Key long-term retail supply chain trends

Inventory management is yet another aspect of the retail supply chain that is set to experience a major transformation due to the pandemic. Although unsold inventory is usually considered the most valuable asset any retailer can have, reduced consumer demand and store closures have suddenly left many retailers with excess inventory, which they were forced to sell at a considerable discount in order to keep their business running. To avoid similar issues in the future, retailers need to accelerate their digital transformation and adopt emerging technologies like artificial intelligence, machine learning, IoT, and blockchain. The coronavirus pandemic has once again demonstrated that events of this magnitude are extremely difficult to predict, so retailers also need to invest more in crisis mitigation to better prepare themselves for the next one. This could involve implementing a unified digital platform that connects all of the supply chain stakeholders, which would enable retailers to better anticipate changes in demand and react to them accordingly.

Predictions for the future of retail

Hyper-personalisation of retail

There was a time when store owners would go out of their way to get to know their customers. They would learn their name, where they come from, what they do, and what they like or dislike. However, those days are now long gone and that part of the retail experience has been entrusted to personalisation engines, which are becoming increasingly popular in the sector. Today, retailers rely on highly sophisticated algorithms that take into account hundreds of factors to predict what customers want and present them with hyper-personalised product recommendations. As technology develops further, this trend is only set to intensify. “2021 will point to the future when retailers will do your shopping for you,” says Riyadh Bhyat, head of Quantium in Europe, Middle East and Africa. “When you opt in as a customer, they’ll predict your needs and deliver them, thereby minimising search time. In fashion, this will extend to selecting items that perfectly fit you, based on the body scans you’ve shared.” According to Bhyat, data will enable retailers to “engage the people they serve not as demographics or segments, but as individuals and at scale,” and could very well be the difference between winners and losers.

Blended retailing

The upcoming decade will be “a decade of disruption,” according to the futurist Dr. Richard Hames. We can expect to see the emergence of numerous new trends in retail, including the “retail theatre”, in which retailers try to provide customers with a more enjoyable shopping experience by introducing the element of drama or theatre. Conventional retail models will give way to a blended retail experience, which will see different types of retailers collaborate with one another in previously unimaginable partnerships. “A resurgence in shopping malls, offering a richer range of experiences by blending retail, music, dining and entertainment will take its place,” explains Hames.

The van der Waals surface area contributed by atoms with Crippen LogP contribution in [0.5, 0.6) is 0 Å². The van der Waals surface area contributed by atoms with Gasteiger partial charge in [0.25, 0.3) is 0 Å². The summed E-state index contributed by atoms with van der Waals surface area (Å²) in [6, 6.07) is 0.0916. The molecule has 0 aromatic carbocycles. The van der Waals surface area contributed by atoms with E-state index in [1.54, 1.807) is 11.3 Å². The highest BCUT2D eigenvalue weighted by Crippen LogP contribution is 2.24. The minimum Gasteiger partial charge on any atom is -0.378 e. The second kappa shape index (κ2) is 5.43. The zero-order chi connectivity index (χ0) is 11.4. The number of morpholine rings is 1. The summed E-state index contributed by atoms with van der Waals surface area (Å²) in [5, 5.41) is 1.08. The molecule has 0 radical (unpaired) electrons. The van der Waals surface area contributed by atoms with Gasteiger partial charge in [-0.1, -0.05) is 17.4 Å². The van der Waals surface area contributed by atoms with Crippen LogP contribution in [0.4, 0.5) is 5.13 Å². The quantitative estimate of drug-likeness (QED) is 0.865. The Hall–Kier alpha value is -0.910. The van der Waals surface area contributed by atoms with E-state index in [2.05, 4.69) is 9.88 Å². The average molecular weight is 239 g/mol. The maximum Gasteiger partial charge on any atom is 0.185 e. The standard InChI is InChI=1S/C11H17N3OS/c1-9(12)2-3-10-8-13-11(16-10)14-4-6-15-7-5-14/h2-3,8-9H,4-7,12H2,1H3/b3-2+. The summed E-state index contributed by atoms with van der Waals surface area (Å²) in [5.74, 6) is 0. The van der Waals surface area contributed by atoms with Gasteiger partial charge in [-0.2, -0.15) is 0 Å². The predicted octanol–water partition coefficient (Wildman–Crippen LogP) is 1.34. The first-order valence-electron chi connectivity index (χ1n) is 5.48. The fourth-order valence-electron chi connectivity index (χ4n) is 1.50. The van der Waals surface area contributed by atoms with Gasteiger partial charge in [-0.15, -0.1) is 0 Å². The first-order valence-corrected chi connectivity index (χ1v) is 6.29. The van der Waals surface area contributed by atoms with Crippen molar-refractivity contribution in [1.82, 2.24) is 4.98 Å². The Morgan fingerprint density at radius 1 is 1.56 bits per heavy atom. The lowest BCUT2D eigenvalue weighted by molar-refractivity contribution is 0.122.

New trends in online retail

Online retail will undergo a major transformation in the near future, predicts Mike Clem, chief digital officer and senior VP of the successful independent online music retailer Sweetwater Sound. With consumers becoming increasingly mindful of their privacy and turning to ad blockers to prevent advertisers from tracking and targeting them, retailers will have to explore new methods to reach their audience. Due to a severe drop in credit approval rates and a less favourable credit market, we can also expect the demand for non-traditional credit and payment plans to increase, forcing retailers to find “creative ways to offer payment plans or self-finance products.” The demand for used products will also grow, leading to the emergence of recommerce.

“With more and more consumers making the switch to online shopping as a result of the pandemic, we can expect a shift in how shoppers learn about new things to buy in 2021,” adds Clem. “We can also anticipate a rise in personal shoppers, who can offer advice and trust in the absence of physical stores, as well as confidence to high end purchases or high consideration items.” Social shopping could also finally reach prominence, according to Clem. “2021 could be the year that Google successfully bridges video and shopping, influencers with creators, and retailers with brands, with potential partnerships in the rumor mill. If they’re able to leverage YouTube with shopping, they have the potential for a powerful advantage over Amazon,” he says.


The COVID-19 pandemic has brought unprecedented challenges for the retail sector. However, the industry has once again demonstrated remarkable resilience, pivoting quickly to new business models and adopting new strategies in order to stay afloat. Sadly, not everyone was able to survive the crisis, but those that managed to come out on top will be stronger than ever and better prepared to face future disruptions.